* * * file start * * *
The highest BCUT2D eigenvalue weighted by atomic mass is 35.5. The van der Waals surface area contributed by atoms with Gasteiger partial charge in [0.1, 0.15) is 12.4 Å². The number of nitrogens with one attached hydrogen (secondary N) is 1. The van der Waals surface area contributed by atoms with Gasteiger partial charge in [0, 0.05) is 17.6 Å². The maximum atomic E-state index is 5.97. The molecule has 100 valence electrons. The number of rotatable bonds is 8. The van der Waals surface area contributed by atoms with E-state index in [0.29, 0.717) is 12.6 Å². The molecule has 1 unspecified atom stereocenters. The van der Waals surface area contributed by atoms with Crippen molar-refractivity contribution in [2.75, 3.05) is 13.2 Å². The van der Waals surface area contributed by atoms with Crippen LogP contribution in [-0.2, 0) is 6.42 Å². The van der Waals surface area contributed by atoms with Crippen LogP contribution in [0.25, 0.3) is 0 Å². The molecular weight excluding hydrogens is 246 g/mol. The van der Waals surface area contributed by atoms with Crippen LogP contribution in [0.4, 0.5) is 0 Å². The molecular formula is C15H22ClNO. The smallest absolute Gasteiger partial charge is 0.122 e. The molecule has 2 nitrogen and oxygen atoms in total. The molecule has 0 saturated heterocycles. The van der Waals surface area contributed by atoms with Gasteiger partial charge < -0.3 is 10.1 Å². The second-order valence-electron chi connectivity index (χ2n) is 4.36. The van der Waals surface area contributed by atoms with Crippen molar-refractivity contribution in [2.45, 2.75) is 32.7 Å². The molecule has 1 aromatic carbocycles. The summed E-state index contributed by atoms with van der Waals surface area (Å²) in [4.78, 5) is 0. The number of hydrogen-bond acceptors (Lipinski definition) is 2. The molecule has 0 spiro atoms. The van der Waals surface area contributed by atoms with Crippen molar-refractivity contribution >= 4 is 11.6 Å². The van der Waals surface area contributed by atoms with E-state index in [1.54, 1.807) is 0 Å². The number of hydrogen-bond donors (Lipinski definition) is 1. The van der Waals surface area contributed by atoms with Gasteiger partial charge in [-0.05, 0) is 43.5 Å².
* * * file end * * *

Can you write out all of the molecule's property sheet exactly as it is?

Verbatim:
The highest BCUT2D eigenvalue weighted by atomic mass is 35.5. The van der Waals surface area contributed by atoms with Gasteiger partial charge in [0.1, 0.15) is 12.4 Å². The number of nitrogens with one attached hydrogen (secondary N) is 1. The van der Waals surface area contributed by atoms with Gasteiger partial charge in [0, 0.05) is 17.6 Å². The maximum atomic E-state index is 5.97. The molecule has 100 valence electrons. The number of rotatable bonds is 8. The van der Waals surface area contributed by atoms with E-state index in [0.29, 0.717) is 12.6 Å². The molecule has 1 unspecified atom stereocenters. The van der Waals surface area contributed by atoms with Crippen molar-refractivity contribution in [2.75, 3.05) is 13.2 Å². The van der Waals surface area contributed by atoms with Crippen LogP contribution in [-0.2, 0) is 6.42 Å². The van der Waals surface area contributed by atoms with Crippen LogP contribution in [0.25, 0.3) is 0 Å². The molecular weight excluding hydrogens is 246 g/mol. The van der Waals surface area contributed by atoms with Crippen LogP contribution in [0.4, 0.5) is 0 Å². The molecular formula is C15H22ClNO. The smallest absolute Gasteiger partial charge is 0.122 e. The molecule has 2 nitrogen and oxygen atoms in total. The molecule has 0 saturated heterocycles. The van der Waals surface area contributed by atoms with Gasteiger partial charge < -0.3 is 10.1 Å². The second-order valence-electron chi connectivity index (χ2n) is 4.36. The van der Waals surface area contributed by atoms with Crippen molar-refractivity contribution in [2.45, 2.75) is 32.7 Å². The molecule has 1 aromatic carbocycles. The summed E-state index contributed by atoms with van der Waals surface area (Å²) in [4.78, 5) is 0. The number of hydrogen-bond acceptors (Lipinski definition) is 2. The molecule has 0 spiro atoms. The van der Waals surface area contributed by atoms with Crippen molar-refractivity contribution >= 4 is 11.6 Å². The van der Waals surface area contributed by atoms with E-state index in [1.54, 1.807) is 0 Å². The number of hydrogen-bond donors (Lipinski definition) is 1. The van der Waals surface area contributed by atoms with Gasteiger partial charge in [-0.05, 0) is 43.5 Å².